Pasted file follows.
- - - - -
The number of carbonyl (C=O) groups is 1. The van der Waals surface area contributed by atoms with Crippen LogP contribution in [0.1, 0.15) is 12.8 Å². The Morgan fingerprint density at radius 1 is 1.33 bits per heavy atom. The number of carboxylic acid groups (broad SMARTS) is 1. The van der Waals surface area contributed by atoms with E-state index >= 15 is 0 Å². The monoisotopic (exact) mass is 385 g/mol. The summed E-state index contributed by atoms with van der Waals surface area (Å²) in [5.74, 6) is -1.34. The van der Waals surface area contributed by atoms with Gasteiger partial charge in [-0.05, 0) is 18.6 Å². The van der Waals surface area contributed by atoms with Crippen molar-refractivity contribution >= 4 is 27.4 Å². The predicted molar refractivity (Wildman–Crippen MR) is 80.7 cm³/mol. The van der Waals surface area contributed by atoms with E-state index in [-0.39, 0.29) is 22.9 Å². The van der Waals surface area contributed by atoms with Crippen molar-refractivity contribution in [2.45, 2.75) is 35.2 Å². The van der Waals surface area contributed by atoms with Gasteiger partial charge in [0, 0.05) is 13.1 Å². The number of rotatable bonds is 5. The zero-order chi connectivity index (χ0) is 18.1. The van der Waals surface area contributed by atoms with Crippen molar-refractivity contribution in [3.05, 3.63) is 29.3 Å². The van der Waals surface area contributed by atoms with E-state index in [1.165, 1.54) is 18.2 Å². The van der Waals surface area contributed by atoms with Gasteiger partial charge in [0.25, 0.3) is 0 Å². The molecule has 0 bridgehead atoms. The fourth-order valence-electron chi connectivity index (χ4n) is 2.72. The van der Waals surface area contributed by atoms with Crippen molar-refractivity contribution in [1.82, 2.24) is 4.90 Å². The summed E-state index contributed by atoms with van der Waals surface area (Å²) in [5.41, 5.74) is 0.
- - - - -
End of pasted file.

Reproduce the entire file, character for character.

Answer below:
The number of carbonyl (C=O) groups is 1. The van der Waals surface area contributed by atoms with Crippen LogP contribution in [0.1, 0.15) is 12.8 Å². The Morgan fingerprint density at radius 1 is 1.33 bits per heavy atom. The number of carboxylic acid groups (broad SMARTS) is 1. The van der Waals surface area contributed by atoms with E-state index >= 15 is 0 Å². The monoisotopic (exact) mass is 385 g/mol. The summed E-state index contributed by atoms with van der Waals surface area (Å²) in [5.74, 6) is -1.34. The van der Waals surface area contributed by atoms with Gasteiger partial charge in [-0.05, 0) is 18.6 Å². The van der Waals surface area contributed by atoms with Crippen molar-refractivity contribution >= 4 is 27.4 Å². The predicted molar refractivity (Wildman–Crippen MR) is 80.7 cm³/mol. The van der Waals surface area contributed by atoms with E-state index in [-0.39, 0.29) is 22.9 Å². The van der Waals surface area contributed by atoms with Crippen molar-refractivity contribution in [2.45, 2.75) is 35.2 Å². The van der Waals surface area contributed by atoms with Gasteiger partial charge in [0, 0.05) is 13.1 Å². The number of rotatable bonds is 5. The zero-order chi connectivity index (χ0) is 18.1. The van der Waals surface area contributed by atoms with Crippen molar-refractivity contribution in [3.05, 3.63) is 29.3 Å². The van der Waals surface area contributed by atoms with E-state index in [1.165, 1.54) is 18.2 Å². The van der Waals surface area contributed by atoms with Gasteiger partial charge in [0.25, 0.3) is 0 Å². The molecule has 0 bridgehead atoms. The fourth-order valence-electron chi connectivity index (χ4n) is 2.72. The van der Waals surface area contributed by atoms with Crippen molar-refractivity contribution in [1.82, 2.24) is 4.90 Å². The summed E-state index contributed by atoms with van der Waals surface area (Å²) in [5.41, 5.74) is 0.